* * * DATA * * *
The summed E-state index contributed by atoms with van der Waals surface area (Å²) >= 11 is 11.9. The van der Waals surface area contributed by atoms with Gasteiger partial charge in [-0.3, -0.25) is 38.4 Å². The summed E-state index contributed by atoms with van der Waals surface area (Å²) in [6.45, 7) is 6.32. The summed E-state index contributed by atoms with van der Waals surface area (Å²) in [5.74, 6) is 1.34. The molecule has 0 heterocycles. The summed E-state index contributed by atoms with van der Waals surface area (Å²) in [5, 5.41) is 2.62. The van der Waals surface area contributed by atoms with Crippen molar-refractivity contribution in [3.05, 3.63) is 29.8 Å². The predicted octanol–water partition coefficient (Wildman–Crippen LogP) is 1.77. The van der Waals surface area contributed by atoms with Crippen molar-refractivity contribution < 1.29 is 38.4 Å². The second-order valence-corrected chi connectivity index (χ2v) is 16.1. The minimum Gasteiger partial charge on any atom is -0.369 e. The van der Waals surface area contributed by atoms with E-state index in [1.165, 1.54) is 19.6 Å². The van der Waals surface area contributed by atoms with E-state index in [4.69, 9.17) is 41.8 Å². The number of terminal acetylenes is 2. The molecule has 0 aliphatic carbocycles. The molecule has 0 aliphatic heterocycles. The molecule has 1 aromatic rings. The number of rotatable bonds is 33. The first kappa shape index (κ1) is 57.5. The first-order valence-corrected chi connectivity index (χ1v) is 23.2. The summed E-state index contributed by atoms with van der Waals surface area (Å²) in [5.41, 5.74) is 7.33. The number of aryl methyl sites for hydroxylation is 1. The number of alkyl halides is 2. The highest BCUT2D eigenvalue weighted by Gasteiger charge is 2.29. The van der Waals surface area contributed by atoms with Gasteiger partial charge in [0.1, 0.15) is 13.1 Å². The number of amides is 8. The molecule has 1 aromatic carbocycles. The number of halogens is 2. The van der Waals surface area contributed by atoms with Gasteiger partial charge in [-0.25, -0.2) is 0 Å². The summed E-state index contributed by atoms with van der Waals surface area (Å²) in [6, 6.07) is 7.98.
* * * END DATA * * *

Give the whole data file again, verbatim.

The summed E-state index contributed by atoms with van der Waals surface area (Å²) >= 11 is 11.9. The van der Waals surface area contributed by atoms with Gasteiger partial charge in [-0.3, -0.25) is 38.4 Å². The summed E-state index contributed by atoms with van der Waals surface area (Å²) in [6.45, 7) is 6.32. The summed E-state index contributed by atoms with van der Waals surface area (Å²) in [5.74, 6) is 1.34. The molecule has 0 heterocycles. The summed E-state index contributed by atoms with van der Waals surface area (Å²) in [5, 5.41) is 2.62. The van der Waals surface area contributed by atoms with Crippen molar-refractivity contribution in [3.05, 3.63) is 29.8 Å². The predicted octanol–water partition coefficient (Wildman–Crippen LogP) is 1.77. The van der Waals surface area contributed by atoms with Crippen molar-refractivity contribution < 1.29 is 38.4 Å². The second-order valence-corrected chi connectivity index (χ2v) is 16.1. The minimum Gasteiger partial charge on any atom is -0.369 e. The van der Waals surface area contributed by atoms with E-state index in [1.165, 1.54) is 19.6 Å². The van der Waals surface area contributed by atoms with E-state index in [4.69, 9.17) is 41.8 Å². The number of terminal acetylenes is 2. The molecule has 0 aliphatic carbocycles. The molecule has 0 aliphatic heterocycles. The molecule has 1 aromatic rings. The number of rotatable bonds is 33. The first kappa shape index (κ1) is 57.5. The first-order valence-corrected chi connectivity index (χ1v) is 23.2. The summed E-state index contributed by atoms with van der Waals surface area (Å²) in [5.41, 5.74) is 7.33. The number of aryl methyl sites for hydroxylation is 1. The number of alkyl halides is 2. The highest BCUT2D eigenvalue weighted by Gasteiger charge is 2.29. The van der Waals surface area contributed by atoms with Gasteiger partial charge in [0.1, 0.15) is 13.1 Å². The number of amides is 8. The molecule has 1 aromatic carbocycles. The number of halogens is 2. The van der Waals surface area contributed by atoms with Gasteiger partial charge in [-0.25, -0.2) is 0 Å². The summed E-state index contributed by atoms with van der Waals surface area (Å²) in [6, 6.07) is 7.98.